How New Zealand’s Covid success made it a laboratory for the world
Small outbreaks and universal genomic sequencing provides unique insights into how coronavirus spreads
Jenene Crossan doesn’t know where she got it. “I caught it in London, have no idea where or from who, in March 2020,” she says. “I’ve been sick ever since.” Crossan used to worry about it – going back over possible infection scenarios, exchanging theories with a friend who got ill at the same time. These days, though, she’s come to terms with not knowing. “The reality is it doesn’t matter,” she says. “London was awash.”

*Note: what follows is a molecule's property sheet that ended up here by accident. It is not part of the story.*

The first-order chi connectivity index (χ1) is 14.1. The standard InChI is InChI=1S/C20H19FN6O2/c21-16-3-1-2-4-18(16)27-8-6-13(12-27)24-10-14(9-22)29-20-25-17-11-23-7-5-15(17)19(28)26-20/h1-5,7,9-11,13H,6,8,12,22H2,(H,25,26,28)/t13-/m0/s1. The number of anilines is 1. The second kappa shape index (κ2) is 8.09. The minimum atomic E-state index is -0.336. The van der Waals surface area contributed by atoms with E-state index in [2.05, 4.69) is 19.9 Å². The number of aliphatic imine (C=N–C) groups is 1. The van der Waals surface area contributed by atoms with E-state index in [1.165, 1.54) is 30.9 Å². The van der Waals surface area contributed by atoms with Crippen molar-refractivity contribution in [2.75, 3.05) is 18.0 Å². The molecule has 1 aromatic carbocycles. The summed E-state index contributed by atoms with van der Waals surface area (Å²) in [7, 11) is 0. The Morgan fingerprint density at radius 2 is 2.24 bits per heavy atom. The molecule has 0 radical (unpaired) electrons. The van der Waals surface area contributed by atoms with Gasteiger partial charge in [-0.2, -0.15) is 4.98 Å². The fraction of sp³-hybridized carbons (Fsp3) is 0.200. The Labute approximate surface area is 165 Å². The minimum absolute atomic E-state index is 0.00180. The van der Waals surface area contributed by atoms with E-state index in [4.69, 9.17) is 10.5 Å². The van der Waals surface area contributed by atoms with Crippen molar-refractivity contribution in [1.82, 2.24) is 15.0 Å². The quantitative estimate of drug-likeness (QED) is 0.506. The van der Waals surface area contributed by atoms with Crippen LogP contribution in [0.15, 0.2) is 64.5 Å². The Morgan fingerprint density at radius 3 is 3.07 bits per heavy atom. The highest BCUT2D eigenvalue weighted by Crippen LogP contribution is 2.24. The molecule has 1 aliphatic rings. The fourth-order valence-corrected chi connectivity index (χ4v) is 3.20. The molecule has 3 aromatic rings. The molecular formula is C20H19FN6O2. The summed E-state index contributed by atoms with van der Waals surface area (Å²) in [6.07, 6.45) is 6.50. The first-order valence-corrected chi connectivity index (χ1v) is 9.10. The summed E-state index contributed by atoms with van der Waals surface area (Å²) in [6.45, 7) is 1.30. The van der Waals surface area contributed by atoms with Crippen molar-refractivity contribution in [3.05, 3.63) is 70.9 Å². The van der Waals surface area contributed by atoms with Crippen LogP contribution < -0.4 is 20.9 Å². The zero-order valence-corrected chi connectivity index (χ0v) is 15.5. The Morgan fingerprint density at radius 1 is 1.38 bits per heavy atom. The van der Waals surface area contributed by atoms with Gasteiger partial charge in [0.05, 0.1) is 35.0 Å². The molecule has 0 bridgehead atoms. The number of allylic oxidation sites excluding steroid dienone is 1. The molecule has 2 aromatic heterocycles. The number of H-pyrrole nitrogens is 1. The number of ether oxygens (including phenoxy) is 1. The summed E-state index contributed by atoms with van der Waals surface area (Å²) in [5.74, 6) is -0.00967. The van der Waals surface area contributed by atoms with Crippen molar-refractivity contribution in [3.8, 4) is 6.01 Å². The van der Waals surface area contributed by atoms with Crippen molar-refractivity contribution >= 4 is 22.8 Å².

Like many of the vast majority of people unlucky enough to receive a positive Covid test result, the precise moment of infection remains a mystery. Some might narrow it down to a likely household member, friend or workmate who began showing symptoms too. Others trace it to a gathering – a wedding, funeral, or dinner party, where several attendees subsequently came down sick. But most are left wondering. As a New York Times headline put it last year: “How Are Americans Catching the Virus? Increasingly, They Have No Idea”.